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### Combinations for Casting a Play

```
Date: 11/15/95 at 21:47:58
From: Anonymous
Subject: Permutations & Combinations

I gave this problem to a class of mine, but I now realize it is tad
more difficult than I first thought.  They however, are dying for an
answer.  Can you help?  I would like to show them the solution using
the fundamental counting principle.

The following shows the lists of people trying out for parts in
the school play. If someone does not get a part they may try out for
another if they have signed up. How many possible  casts are there?

Part  Ron     Alice    the butler   Grandpa Jones  Aunt Minnie
Jeeves
----------------------------------------------------------------
Billy   Susan      Sam        Ralph          Debbie
Sam     Sally      Ralph      Peter          Alison
Ralph   Alison     Peter      Joe            Tamara
Joe     Veronica   Bob                       Ruth
Debbie                               Lisa
```

```
Date: 11/19/95 at 14:44:28
From: Doctor Ken
Subject: Re: Permutations & Combinations

Hello!

Yes, you're right, this problem is kind of hairy.  Let me examine the
data:

There are three parts for the boys and two parts for the girls.  What we
can do is figure out how many ways there are to cast the boys' roles, and
how many ways there are to cast the girls, and then multiply these two
numbers together to find the total number of casts for the play.  So let's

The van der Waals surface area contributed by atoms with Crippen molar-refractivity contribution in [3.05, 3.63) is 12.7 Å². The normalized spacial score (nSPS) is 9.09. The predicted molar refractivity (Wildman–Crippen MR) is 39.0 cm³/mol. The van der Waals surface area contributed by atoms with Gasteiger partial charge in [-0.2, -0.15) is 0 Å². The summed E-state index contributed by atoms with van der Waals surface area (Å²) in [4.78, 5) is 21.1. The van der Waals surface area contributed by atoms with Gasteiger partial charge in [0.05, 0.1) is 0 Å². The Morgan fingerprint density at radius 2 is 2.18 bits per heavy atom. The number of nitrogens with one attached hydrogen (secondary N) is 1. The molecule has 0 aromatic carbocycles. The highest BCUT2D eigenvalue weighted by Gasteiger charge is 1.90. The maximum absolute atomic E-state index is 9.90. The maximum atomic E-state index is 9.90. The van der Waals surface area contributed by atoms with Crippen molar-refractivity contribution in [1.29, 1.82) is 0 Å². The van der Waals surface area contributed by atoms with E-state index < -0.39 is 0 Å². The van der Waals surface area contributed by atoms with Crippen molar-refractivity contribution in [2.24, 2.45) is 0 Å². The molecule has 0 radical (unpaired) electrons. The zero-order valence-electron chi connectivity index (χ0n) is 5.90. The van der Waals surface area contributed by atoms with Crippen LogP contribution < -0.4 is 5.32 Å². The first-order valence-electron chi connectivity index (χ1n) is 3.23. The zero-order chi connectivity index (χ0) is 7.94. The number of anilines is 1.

look at the girls' roles first, since I bet they're easiest.

Alice     Minnie
-----------------
Susan     Lisa
Sally     Tamara
Veronica  Ruth
Alison    Alison
Debbie    Debbie

What we'll do is first treat the problem as if there were five people
trying out for Alice and five _different_ people trying out for Minnie;
then we'll get rid of all the combinations that had one person in two
different parts.

So let's do it: the number of pairs of roles without elimination is
5*5=25, and then there are two we'll have to eliminate: (Alison, Alison)
and (Debbie, Debbie).  So the total number of different combinations for
the girls' roles will be 25 - 2 = 23.

The same thinking will apply to the boys' roles, but it will be a little
more complicated.  Give it a try though, and see what happens.  If
you're still having trouble, write us back and let us know.  Good luck!

-Doctor Ken,  The Geometry Forum

```
Associated Topics:
High School Permutations and Combinations

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